“How much do I need to eat?” “How do I know when to eat?”

As a dietitian, that is a question I have received from countless clients and patients. I wish the answer was as simple as a calorie level, but the truth is that it’s not.

Many nutrition and wellness professionals preach about particular calorie levels and I’ve found that it’s more impactful to learn how to read your hunger and fullness cues rather than eat this or that.

Enter the hunger scale. It’s a helpful tool I use with clients that can help create more ease. I find that when we are not tuned in to the subtleties of our hunger and fullness, it can be easier to become more out of tune with our bodies and food. The hunger scale comes with variance and keep in mind that it’s more important to focus on sensation instead of a hard and fast number on the scale. It’s also important to remember that sometimes we eat for other reasons other than hunger and that’s ok too (celebrations, family gatherings, social outings, etc).

Ideally, you would eat when you’re at a 3 and stop when you’re around a 7 or 8. Again, this might not always be the case and I wanted to give you some real life examples of “how to do intuitive eating” in the real life aka when there are timing and schedules and other people. The hunger scale can still work for you but it take practice and patience until the thinking ahead and establishing a sense of ease around eating happens.

Note: Hunger Scales can vary slightly and it’s more important to focus on the hunger/fullness qualities you notice rather than any one scale being right or wrong.

For Athletes:

You have a long endurance run or workout today and even though you’re only at about a 5 now, you know that you need to eat something to provide fuel for your exercise and prevent bonking later.

You have a long endurance run in the morning but you know that a considerable amount of food doesn’t settle well before running for you. So you choose to eat a bit more than usual (until an 8 or 9) at dinner the night before and a lighter snack when you wake up feeling more like a 5 or 6 the next morning.

After a hard workout, you don’t feel hungry at all (more like a 5) and slightly even nauseous because most of your blood is now in your large muscle groups that were just being worked rather than in your GI system. Yet, you know it’s a good idea to eat something with protein and carbohydrate after your heart rate returns to normal to help recover and repair tissues. Maybe this is when you choose smoothies, shakes, or soups that don’t require less effort.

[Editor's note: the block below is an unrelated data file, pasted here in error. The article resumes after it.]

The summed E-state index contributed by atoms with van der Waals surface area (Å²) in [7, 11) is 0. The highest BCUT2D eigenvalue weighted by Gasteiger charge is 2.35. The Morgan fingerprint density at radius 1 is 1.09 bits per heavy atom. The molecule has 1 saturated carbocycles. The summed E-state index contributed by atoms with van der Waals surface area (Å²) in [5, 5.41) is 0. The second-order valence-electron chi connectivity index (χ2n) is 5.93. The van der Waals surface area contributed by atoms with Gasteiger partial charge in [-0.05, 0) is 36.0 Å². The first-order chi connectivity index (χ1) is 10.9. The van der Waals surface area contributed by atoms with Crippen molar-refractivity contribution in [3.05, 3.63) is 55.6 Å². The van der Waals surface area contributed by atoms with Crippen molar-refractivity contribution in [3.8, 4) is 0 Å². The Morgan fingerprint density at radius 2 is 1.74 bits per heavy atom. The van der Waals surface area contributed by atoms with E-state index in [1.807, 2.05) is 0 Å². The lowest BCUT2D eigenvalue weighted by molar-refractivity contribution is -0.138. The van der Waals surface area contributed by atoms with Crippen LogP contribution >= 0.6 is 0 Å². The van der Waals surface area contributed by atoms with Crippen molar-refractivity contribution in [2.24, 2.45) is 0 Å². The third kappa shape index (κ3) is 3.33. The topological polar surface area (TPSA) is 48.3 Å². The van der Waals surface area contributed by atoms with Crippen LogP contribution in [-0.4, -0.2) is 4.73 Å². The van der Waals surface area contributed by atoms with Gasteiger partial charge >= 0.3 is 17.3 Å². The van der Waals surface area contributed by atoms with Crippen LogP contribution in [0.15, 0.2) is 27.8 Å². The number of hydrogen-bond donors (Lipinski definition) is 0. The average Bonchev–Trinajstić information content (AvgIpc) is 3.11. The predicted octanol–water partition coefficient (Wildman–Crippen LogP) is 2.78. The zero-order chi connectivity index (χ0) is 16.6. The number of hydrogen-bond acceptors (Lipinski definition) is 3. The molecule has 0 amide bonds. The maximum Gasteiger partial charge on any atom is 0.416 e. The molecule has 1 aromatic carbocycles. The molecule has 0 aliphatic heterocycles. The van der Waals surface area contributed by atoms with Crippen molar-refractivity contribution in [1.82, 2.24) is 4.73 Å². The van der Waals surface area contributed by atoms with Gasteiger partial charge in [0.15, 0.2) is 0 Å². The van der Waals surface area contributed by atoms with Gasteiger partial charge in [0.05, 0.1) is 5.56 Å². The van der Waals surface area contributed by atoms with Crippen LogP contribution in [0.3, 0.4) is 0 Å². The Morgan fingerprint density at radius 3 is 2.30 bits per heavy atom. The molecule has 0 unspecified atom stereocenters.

You have a workout planned for after work this evening but with a busy afternoon of meetings, you won’t have time for your usual snack so you eat more at your lunch (until you’re about an 8 on the scale) to provide lasting energy for your workout later that day.

For Busy Professionals/Parents:

You are snapping at your friends while out to eat waiting for food as you realize you’re more hungry than you thought (more like a 2) and you realize you should’ve probably had a snack but since you’re already out, you catch the waitress to put in an appetizer order so you can fuel to return to normal, enjoyable conversing with your friends. This could also be taken into account with a momma trying to get dinner prepped and realizes she’s hungry and unnecessarily snapping (a 2 on the scale). So rather than continue, she takes a moment to eat a few crackers with peanut butter to help sustain energy and restore emotional balance and increases to 3 or 4 on the scale. In both of these instances, you would still be ready for a meal but intuitive eating means listening to these subtleties and honoring them appropriately.

You’re not hungry for breakfast when you leave the house at 6:30am (5) but by 8am you’re ravenous (2). In intuitive eating, you would recognize that you will get hungry and bring breakfast with you to eat at your desk. In non-intuitive eating, you may think, “oh, I’m not hungry” or “oh, I don’t need to eat breakfast today” – both of these examples do not set yourself up for success and in fact succumb to diet mentality that is not helpful.

You had an early dinner and you go to bed hungry. You think this is no big deal but you wake up soooo ravenously hungry that even water feels funny or unsettling so you decide you should probably not eat breakfast. NO. I know it can sound counter intuitive, but when you’re “so hungry that you don’t feel hungry anymore” you still need to eat something. It can be hard because you may say that you don’t feel hungry anymore or you just know food is not going to settle well. If you truly have an empty pit, there are few foods that will settle well (or at least that’s been my experience and the experience of others I know), so choose the path (or food) of least resistance that sounds the most soothing.

You’re going to to eat later with friends but you’re currently starting to get a smidgen hungry. Intuitive eating asks that you honor this and have a snack to keep you content and happy until you go meet up with your friends later. Diet culture would insist that you shouldn’t have a snack because you’re going to eat later. That’s just silly and doesn’t honor your body.

Part of honoring your body is in listening to these subtle cues using the hunger scale as a guide. The more you start to listen (and honor) these cues, the more you’ll start to trust your body and strengthen your relationship with your body.

Did you find this helpful?? If so, I’d love to hear from you in the comments below!

If you did find this helpful, you may also enjoy: Satisfaction vs. Fullness: What’s the Difference in Plant-Based Intuitive Eating?

How Do I Know When to Eat? A Real Life Guide to the Hunger Scale

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